limits, but the current THD was 7.9%, and was more than current distortion limit for the system’s ISC/IL ratio. The ratio is 20 for this system.

Cathlab Cardiac Catheterization is a complex medical procedure that is used to diagnose and treat a wide variety of heart conditions. During cardiac catheterization, a narrow tube called a catheter is inserted into the femoral artery near the groin with a plastic introducer sheath. The catheter is guided through the blood vessel to the coronary arteries with the aid of an x-ray. The procedure is performed by a cardiologist in a specially equipped room know as a Catheterization laboratory (cath lab). The most used cathlab equipment consists of an x-ray generator, contrast, and catheters  The CATHLAB was fed from UPS. The voltage THD was found to be 4%, which is exceeding the standards prescribed for hospital premises.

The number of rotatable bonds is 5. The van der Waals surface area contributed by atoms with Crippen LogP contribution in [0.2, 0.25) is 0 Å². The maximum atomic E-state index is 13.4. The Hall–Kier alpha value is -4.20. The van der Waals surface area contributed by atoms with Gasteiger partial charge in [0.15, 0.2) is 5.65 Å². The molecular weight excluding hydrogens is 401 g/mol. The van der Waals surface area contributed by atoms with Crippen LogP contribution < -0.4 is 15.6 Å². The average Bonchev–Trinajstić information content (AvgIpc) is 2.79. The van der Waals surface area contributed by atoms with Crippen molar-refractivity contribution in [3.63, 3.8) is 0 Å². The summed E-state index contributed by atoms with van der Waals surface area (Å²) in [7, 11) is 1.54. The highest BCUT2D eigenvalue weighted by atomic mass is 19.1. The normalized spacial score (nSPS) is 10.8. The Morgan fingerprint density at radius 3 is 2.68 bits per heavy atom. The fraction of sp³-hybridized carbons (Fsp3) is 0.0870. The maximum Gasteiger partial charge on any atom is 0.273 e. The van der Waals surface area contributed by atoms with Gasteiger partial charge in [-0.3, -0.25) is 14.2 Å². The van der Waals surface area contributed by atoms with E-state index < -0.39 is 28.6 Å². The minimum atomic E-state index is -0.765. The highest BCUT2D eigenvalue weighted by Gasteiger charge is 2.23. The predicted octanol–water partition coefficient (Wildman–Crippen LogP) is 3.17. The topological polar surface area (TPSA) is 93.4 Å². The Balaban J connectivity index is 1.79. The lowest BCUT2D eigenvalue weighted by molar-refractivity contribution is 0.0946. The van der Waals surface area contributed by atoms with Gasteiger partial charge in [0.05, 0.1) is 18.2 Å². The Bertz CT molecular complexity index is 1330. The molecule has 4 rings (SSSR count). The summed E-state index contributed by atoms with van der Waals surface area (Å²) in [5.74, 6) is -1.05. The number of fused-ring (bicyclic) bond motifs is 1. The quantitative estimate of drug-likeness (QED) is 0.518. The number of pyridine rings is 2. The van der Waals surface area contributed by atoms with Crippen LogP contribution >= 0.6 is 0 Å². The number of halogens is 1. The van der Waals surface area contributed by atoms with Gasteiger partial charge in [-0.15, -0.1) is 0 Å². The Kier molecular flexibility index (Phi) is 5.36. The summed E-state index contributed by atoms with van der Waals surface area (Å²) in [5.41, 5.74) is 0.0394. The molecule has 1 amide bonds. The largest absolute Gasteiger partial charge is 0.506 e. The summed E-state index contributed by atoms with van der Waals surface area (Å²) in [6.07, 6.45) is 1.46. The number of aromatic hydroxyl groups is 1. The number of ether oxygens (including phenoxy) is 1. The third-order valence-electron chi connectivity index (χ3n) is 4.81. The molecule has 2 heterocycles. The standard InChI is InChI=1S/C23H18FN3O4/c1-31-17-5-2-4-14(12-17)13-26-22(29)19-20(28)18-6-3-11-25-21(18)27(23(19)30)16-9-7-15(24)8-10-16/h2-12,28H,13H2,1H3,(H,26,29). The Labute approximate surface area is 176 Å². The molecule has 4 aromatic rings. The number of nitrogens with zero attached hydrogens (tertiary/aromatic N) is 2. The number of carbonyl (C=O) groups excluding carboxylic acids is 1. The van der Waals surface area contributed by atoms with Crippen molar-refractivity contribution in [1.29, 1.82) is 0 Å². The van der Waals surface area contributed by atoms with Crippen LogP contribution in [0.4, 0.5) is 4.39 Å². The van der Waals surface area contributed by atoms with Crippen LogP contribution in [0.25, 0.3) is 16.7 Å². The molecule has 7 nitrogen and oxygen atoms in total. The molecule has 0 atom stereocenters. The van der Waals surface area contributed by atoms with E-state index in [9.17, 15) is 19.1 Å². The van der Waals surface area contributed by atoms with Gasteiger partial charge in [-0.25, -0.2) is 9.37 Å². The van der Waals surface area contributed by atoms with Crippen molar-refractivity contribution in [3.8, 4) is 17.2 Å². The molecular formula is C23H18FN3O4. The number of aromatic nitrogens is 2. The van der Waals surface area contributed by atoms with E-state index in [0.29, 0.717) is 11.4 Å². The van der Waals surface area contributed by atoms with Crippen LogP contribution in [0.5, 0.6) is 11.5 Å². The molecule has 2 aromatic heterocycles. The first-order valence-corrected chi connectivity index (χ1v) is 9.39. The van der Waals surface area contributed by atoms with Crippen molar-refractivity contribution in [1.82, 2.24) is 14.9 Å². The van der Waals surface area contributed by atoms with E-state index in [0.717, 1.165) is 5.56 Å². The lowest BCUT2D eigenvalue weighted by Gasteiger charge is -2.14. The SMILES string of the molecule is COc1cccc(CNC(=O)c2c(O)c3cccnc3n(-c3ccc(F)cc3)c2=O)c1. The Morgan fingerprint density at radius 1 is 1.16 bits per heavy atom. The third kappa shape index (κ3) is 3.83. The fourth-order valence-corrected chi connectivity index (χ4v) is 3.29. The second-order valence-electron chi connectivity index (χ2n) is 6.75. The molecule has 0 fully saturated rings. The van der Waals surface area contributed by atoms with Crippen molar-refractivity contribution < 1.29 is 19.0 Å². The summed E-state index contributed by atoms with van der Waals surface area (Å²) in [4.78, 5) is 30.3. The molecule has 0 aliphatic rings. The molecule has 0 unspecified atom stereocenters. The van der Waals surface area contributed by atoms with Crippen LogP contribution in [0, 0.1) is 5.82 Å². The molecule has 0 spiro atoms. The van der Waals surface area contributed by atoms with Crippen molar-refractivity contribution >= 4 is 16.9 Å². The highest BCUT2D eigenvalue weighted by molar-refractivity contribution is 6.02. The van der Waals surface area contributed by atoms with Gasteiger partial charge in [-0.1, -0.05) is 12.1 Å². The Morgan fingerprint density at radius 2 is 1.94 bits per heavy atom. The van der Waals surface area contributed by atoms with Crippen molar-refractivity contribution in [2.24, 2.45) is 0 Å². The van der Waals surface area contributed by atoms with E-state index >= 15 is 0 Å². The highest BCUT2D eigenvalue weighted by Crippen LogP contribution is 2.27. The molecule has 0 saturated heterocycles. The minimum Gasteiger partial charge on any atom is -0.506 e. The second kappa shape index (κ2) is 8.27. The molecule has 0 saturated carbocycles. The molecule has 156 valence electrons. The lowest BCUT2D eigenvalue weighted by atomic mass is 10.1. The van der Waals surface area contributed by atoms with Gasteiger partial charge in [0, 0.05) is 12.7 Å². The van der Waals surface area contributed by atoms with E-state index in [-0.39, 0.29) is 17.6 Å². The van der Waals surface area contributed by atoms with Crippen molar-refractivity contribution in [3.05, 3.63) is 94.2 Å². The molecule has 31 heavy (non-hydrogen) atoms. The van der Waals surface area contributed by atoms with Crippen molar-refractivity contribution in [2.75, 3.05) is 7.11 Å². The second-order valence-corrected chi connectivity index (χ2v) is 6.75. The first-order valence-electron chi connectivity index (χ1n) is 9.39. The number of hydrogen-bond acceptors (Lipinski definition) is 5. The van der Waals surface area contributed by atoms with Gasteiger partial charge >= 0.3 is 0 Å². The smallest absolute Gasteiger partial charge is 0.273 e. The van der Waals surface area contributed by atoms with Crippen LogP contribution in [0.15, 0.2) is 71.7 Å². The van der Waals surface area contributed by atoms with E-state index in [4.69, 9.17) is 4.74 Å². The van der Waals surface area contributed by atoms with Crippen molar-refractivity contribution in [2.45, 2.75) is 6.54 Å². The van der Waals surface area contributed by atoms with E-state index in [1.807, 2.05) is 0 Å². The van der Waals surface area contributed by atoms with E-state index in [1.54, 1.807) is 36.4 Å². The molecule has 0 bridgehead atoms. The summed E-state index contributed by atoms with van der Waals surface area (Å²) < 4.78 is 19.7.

Surgical suits The supply to the surgical suits was highly distorted. Both current and voltage distortion were beyond limits. Another observation was found to be of unbalance in three phases. This results in neutral current to flow back to the transformer. 

Other loads These loads consisted of pharmacy, administration blocks, store, lift panel, supply to surgery OPD. This implies that load is of mixed type. Lot of current harmonic distortion was observed along with unbalanced load current. The neutral current was high. At the main panel also, current distortion was found to be 7%. 

Observations The analysis of the system highlighted some aspects. They were high THD a unbalanced load currents. These both contribute to high neutral current which will flow back to transformer neutral resulting in excess heating of the neutral cable. As the THD increases, the neutral current also increases